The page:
Lastly, if you’ve plugged in a USB storage device, here’s where you can enable sharing: the AX90 can present the disk’s contents as an SMB network share, serve them up over FTP or make media files available for streaming over DLNA. Mac users can also use attached storage as a Time Machine backup destination. Neither USB port supports printer sharing, though, nor can you use a USB mobile broadband adapter as a failover service in case your main internet connection goes down.

TP-Link Archer AX90 review: Performance

As I’ve mentioned, the AX90’s two 5GHz radios aren’t identical. Not only do they claim different top speeds, they use different frequency sub-bands: the 4.8Gbits/sec radio operates in the 110-116 DFS channel range, while the 1.2Gbits/sec radio uses the standard 36-48 channel set.

This means the slower radio will probably experience more interference from neighbouring networks, and it doesn’t help that it’s limited to an 80MHz channel width. The 4.8Gbits/sec radio, by contrast, supports the wider 160MHz width, which often copes better with obstacles and interference.

The effect of this was quite visible in my real-world performance tests. As usual, I set up the router in the study of my home, and connected to it over Wi-Fi 6 from my standard test laptop – a 2020 HP Elite Dragonfly laptop, with an integrated Intel AX200 2x2 MIMO network 160MHz card. I then ambled around to various locations in my home, and tested upload and download rates to a network share on a NAS appliance connected to the router via Gigabit Ethernet. Here are the results I obtained, along with the speeds from a few other competing routers for context:

Download speedsBathroomBedroomKitchenLiving RoomStudy
TP-Link Archer AX90 5GHz (1.2Gbits/sec)7.724.42351.560.7
TP-Link Archer AX90 5GHz (4.8Gbits/sec)30.447.643.552.359.1
Asus RT-AX82U144738.151.353.2
Asus RT-AX88U25.343.942.255.562.3
Netgear Nighthawk RAX12027.546.538.262.663.1

Upload speedsBathroomBedroomKitchenLiving RoomStudy
TP-Link Archer AX90 5GHz (1.2Gbits/sec)1.911.21124.529.8
TP-Link Archer AX90 5GHz (4.8Gbits/sec)7.318.215.627.428.7
Asus RT-AX82U9.522.916.626.333.3
Asus RT-AX88U13.123.421.240.640.6
Netgear Nighthawk RAX12011.324.722.835.838.9

As you can see, the Archer AX90’s two radios both performed excellently at short range (the living room is directly beneath the study). Once I moved further away, the difference between the two became very clear. The slower radio kept up a solid signal all around the house, but transfer speeds were only in line with what I’d expect from a sub-£100 router.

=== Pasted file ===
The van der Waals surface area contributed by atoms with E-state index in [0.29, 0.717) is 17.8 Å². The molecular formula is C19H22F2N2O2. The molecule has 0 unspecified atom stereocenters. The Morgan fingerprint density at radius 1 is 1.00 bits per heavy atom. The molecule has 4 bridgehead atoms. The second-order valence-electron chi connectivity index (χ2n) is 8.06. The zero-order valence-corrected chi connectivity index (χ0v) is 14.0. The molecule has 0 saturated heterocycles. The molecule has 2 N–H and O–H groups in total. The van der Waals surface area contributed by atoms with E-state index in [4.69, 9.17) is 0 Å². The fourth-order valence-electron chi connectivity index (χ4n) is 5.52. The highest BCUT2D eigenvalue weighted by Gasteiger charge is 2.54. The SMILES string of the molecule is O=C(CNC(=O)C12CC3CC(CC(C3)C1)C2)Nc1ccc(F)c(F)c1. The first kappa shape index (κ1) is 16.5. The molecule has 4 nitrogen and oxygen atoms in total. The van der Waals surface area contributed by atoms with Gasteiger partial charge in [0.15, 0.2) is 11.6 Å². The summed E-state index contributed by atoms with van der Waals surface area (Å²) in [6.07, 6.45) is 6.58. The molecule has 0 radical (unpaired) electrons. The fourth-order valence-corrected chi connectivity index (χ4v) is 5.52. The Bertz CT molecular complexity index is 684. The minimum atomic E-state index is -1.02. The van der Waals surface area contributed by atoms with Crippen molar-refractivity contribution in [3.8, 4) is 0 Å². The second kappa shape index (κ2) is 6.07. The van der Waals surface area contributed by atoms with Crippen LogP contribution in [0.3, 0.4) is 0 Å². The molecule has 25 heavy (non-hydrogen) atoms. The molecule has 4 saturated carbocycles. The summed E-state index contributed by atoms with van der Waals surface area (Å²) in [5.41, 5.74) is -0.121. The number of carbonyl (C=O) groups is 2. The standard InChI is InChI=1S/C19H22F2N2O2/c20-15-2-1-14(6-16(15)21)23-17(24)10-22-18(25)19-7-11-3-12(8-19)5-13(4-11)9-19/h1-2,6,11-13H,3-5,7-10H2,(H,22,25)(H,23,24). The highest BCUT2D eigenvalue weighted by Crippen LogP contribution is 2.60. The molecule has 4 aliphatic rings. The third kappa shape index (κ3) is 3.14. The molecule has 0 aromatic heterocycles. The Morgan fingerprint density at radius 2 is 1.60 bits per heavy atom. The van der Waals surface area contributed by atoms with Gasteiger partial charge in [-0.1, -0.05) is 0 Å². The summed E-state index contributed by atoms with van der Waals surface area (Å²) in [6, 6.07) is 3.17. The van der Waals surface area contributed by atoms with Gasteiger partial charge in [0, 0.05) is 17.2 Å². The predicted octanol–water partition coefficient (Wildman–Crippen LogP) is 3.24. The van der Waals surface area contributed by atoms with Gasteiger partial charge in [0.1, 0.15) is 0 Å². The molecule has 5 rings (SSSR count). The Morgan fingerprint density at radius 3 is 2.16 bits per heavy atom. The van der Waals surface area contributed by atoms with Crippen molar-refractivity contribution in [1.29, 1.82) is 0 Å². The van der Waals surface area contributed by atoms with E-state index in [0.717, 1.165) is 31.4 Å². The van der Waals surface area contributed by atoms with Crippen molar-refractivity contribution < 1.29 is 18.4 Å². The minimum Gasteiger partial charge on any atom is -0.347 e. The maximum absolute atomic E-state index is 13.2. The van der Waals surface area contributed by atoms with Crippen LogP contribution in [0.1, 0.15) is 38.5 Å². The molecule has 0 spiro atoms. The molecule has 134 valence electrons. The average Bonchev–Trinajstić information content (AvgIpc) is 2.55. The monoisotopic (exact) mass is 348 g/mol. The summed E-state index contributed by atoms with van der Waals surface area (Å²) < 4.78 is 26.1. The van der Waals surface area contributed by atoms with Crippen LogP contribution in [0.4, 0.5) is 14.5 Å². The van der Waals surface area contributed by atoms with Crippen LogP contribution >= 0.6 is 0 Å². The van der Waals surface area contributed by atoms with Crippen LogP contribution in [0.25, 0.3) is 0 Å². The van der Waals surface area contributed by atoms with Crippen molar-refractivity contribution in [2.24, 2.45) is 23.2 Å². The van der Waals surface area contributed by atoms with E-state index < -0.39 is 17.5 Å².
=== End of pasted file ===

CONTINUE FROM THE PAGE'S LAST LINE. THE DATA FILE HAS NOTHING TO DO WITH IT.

On the faster band, however, the Archer AX90 acquitted itself superbly. Upload speeds weren’t quite so swift as those from our long-term favourite, the dual-band Asus RT-AX88U, but download speeds compared very favourably indeed. Considering the AX90 is £75 cheaper, these are excellent results.

The TP-Link also held its own alongside Netgear’s tri-band Nighthawk RAX120, although it’s worth reiterating that the Netgear offers these speeds across both its 5GHz radios, so there’s more bandwidth in total to go around.

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TP-Link Archer AX90 review: Verdict

The AX90’s lopsided radio provision means it isn’t as versatile as other tri-band routers we’ve seen. However, if you divide up the bandwidth, one device (or set of devices) is going to get a slower service. It’s disappointing, too, that you’ll have to pay a considerable fee for TP-Link’s previously free network security offering.

What saves the AX90 is its performance. Just make sure you connect to the right SSID and, in everyday use, you won’t notice any difference in speed between this and the greatest, priciest Wi-Fi 6 routers out there.

It’s true that you can say something similar for the Asus RT-AX82U. But for just £27 more, the TP-Link Archer AX90 adds 2.5GbE expandability, flexible per-client VPN routing and, of course, a whole extra radio, allowing you to be picky about which clients get into the wireless fast lane, without having to relegate low-priority traffic to 2.4GHz speeds.